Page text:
Films, Humor, Reviews.

Fargo: A movie that never gets old

Pocket Review, Title Fargo, Studio MGM/UA, Rating 4.5,

Fargo (1996)

Director: Joel Coen

Pocket Review

Clip: Mr. Mora, out at the lake there



Fargo is an almost blissfully surreal take on what the world would be like if everyone had an IQ of 88, building a structure of nincompoopery around a more typical tale of desperate crime gone wrong. This movie could be the Coen brother's extended take on Woody Allen's joke about a village idiot's convention in Love and Death

The first time I saw this movie, I simply didn’t get it, perhaps thrown by the claim at the movie’s opening that this was a true story. I had seen a few other Coen brothers movies, and was impressed by their best efforts, like Raising Arizona and Miller’s Crossing. Fargo came across as too slow and kind of pointless, and certainly not funny. A year or so later, it straggled onto TV reruns, and I started watching it again, and had a completely different reaction.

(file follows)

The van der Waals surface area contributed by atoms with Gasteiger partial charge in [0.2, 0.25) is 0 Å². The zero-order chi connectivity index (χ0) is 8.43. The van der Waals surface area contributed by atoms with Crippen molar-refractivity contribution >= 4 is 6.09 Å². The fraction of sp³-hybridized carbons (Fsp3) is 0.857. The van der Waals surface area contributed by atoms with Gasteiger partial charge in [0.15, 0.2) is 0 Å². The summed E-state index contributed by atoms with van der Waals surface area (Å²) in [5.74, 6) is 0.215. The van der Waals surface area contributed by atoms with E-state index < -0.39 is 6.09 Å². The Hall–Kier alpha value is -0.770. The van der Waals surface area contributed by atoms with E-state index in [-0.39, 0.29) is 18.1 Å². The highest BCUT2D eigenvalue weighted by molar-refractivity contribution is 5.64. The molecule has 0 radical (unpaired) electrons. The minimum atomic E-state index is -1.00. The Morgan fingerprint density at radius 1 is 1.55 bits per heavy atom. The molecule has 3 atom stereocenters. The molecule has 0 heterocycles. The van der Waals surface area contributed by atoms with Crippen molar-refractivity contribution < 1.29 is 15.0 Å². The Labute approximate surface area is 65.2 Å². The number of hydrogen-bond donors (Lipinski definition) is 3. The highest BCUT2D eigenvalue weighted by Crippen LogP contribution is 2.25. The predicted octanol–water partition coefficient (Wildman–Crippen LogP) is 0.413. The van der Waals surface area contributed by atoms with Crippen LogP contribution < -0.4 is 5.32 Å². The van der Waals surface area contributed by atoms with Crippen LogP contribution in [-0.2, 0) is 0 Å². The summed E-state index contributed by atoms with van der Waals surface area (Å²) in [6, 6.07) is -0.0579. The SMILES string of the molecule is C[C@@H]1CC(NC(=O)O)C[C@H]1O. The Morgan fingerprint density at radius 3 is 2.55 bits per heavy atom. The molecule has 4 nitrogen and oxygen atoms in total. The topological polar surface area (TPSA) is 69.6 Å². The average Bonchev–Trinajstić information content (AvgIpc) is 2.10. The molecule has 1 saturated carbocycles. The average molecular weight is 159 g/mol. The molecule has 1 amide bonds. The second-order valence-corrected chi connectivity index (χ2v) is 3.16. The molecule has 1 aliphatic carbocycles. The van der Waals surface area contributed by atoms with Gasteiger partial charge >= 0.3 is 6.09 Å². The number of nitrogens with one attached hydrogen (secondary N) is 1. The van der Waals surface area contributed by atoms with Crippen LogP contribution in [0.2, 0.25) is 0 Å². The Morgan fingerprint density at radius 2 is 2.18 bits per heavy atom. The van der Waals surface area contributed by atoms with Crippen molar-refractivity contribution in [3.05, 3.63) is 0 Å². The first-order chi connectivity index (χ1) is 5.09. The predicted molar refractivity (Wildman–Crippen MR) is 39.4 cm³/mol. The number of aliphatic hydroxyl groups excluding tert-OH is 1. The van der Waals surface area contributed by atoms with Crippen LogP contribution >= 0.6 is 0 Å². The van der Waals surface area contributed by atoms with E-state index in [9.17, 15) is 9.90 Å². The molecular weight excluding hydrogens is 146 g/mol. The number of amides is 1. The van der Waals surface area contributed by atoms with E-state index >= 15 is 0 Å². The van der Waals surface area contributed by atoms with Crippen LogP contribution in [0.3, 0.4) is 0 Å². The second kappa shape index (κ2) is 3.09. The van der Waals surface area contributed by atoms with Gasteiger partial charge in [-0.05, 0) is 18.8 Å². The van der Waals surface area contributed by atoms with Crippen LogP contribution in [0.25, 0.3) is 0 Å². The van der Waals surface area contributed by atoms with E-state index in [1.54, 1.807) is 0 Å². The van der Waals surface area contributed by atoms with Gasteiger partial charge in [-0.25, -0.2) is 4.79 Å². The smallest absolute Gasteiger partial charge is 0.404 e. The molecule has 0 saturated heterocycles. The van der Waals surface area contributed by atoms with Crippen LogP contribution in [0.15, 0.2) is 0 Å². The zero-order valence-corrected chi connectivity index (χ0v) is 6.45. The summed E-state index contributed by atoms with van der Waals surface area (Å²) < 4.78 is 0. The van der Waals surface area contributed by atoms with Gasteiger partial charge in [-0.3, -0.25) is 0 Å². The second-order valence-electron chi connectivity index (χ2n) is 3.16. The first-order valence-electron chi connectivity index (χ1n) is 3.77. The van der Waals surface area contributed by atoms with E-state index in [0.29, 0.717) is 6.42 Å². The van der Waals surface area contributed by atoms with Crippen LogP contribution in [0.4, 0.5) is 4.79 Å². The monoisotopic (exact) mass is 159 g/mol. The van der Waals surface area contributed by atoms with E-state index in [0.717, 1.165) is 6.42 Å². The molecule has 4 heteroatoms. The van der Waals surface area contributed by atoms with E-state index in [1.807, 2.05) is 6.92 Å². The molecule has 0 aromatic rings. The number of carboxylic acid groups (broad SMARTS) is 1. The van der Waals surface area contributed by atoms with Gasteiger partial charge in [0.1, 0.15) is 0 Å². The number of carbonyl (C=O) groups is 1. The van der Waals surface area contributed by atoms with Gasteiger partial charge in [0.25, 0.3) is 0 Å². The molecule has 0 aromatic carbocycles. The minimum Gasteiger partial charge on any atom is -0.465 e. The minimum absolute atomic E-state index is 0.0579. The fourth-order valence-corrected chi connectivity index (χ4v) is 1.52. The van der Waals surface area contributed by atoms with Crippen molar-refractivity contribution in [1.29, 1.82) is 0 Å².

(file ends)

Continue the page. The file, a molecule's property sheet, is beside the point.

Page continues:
The pregnant sheriff, played by Frances McDormand, makes this movie; she is the only one in this depressed Minnesota / North Dakota landscape who has any wit. The pacing that had seemed slow in the first viewing turned out to be ideal for unfolding one bad decision, one truculent gesture, one stubborn stance after another.

The movie was shot in the winter, and it adds to the hushed quality of the plot.

The remaining cast nails the nincompoop vibe. William H. Macy plays a desperate embezzler who organizes an even bigger crime to cover it up. Coen brothers regulars Steve Buscemi and Peter Stormare play the criminals he hires to carry out a fake kidnapping of his wife. Harve Presnell, the old veteran of musical theater, is amazing as a hard-nosed businessman who doesn’t take no for an answer, even when his life depends on it.

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